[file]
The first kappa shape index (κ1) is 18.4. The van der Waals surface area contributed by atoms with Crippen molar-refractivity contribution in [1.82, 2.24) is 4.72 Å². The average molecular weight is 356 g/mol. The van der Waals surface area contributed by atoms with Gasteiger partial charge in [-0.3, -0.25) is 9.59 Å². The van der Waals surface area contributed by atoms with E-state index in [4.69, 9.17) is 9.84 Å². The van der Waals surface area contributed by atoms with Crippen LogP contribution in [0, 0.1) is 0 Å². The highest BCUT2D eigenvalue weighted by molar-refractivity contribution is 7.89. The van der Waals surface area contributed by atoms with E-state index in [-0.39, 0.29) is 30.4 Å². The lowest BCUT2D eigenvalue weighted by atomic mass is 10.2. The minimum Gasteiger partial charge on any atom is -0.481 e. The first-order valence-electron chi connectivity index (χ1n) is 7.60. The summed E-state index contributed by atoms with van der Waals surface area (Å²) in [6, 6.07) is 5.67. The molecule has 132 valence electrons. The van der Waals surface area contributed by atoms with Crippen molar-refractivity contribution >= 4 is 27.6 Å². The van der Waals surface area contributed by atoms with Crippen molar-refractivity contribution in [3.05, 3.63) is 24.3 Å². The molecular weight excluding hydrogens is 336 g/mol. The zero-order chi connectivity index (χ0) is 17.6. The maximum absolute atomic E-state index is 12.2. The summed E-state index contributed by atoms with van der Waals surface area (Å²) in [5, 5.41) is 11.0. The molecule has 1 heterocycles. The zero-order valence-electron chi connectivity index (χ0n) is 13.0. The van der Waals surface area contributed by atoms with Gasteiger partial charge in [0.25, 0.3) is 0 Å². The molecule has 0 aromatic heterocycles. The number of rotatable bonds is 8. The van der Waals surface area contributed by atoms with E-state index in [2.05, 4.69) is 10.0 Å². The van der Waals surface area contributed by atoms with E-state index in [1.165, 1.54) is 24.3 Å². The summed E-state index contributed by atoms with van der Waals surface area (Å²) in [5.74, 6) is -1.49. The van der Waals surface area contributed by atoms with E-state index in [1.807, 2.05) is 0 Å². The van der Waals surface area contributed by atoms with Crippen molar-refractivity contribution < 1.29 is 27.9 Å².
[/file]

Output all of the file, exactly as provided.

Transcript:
The first kappa shape index (κ1) is 18.4. The van der Waals surface area contributed by atoms with Crippen molar-refractivity contribution in [1.82, 2.24) is 4.72 Å². The average molecular weight is 356 g/mol. The van der Waals surface area contributed by atoms with Gasteiger partial charge in [-0.3, -0.25) is 9.59 Å². The van der Waals surface area contributed by atoms with E-state index in [4.69, 9.17) is 9.84 Å². The van der Waals surface area contributed by atoms with Crippen LogP contribution in [0, 0.1) is 0 Å². The highest BCUT2D eigenvalue weighted by molar-refractivity contribution is 7.89. The van der Waals surface area contributed by atoms with E-state index in [-0.39, 0.29) is 30.4 Å². The lowest BCUT2D eigenvalue weighted by atomic mass is 10.2. The minimum Gasteiger partial charge on any atom is -0.481 e. The first-order valence-electron chi connectivity index (χ1n) is 7.60. The summed E-state index contributed by atoms with van der Waals surface area (Å²) in [6, 6.07) is 5.67. The molecule has 132 valence electrons. The van der Waals surface area contributed by atoms with Crippen molar-refractivity contribution >= 4 is 27.6 Å². The van der Waals surface area contributed by atoms with Crippen molar-refractivity contribution in [3.05, 3.63) is 24.3 Å². The molecular weight excluding hydrogens is 336 g/mol. The zero-order chi connectivity index (χ0) is 17.6. The maximum absolute atomic E-state index is 12.2. The summed E-state index contributed by atoms with van der Waals surface area (Å²) in [5, 5.41) is 11.0. The molecule has 1 heterocycles. The zero-order valence-electron chi connectivity index (χ0n) is 13.0. The van der Waals surface area contributed by atoms with Gasteiger partial charge in [0.25, 0.3) is 0 Å². The molecule has 0 aromatic heterocycles. The number of rotatable bonds is 8. The van der Waals surface area contributed by atoms with E-state index in [2.05, 4.69) is 10.0 Å². The van der Waals surface area contributed by atoms with E-state index in [1.165, 1.54) is 24.3 Å². The summed E-state index contributed by atoms with van der Waals surface area (Å²) in [5.74, 6) is -1.49. The van der Waals surface area contributed by atoms with E-state index in [1.807, 2.05) is 0 Å². The van der Waals surface area contributed by atoms with Crippen molar-refractivity contribution < 1.29 is 27.9 Å².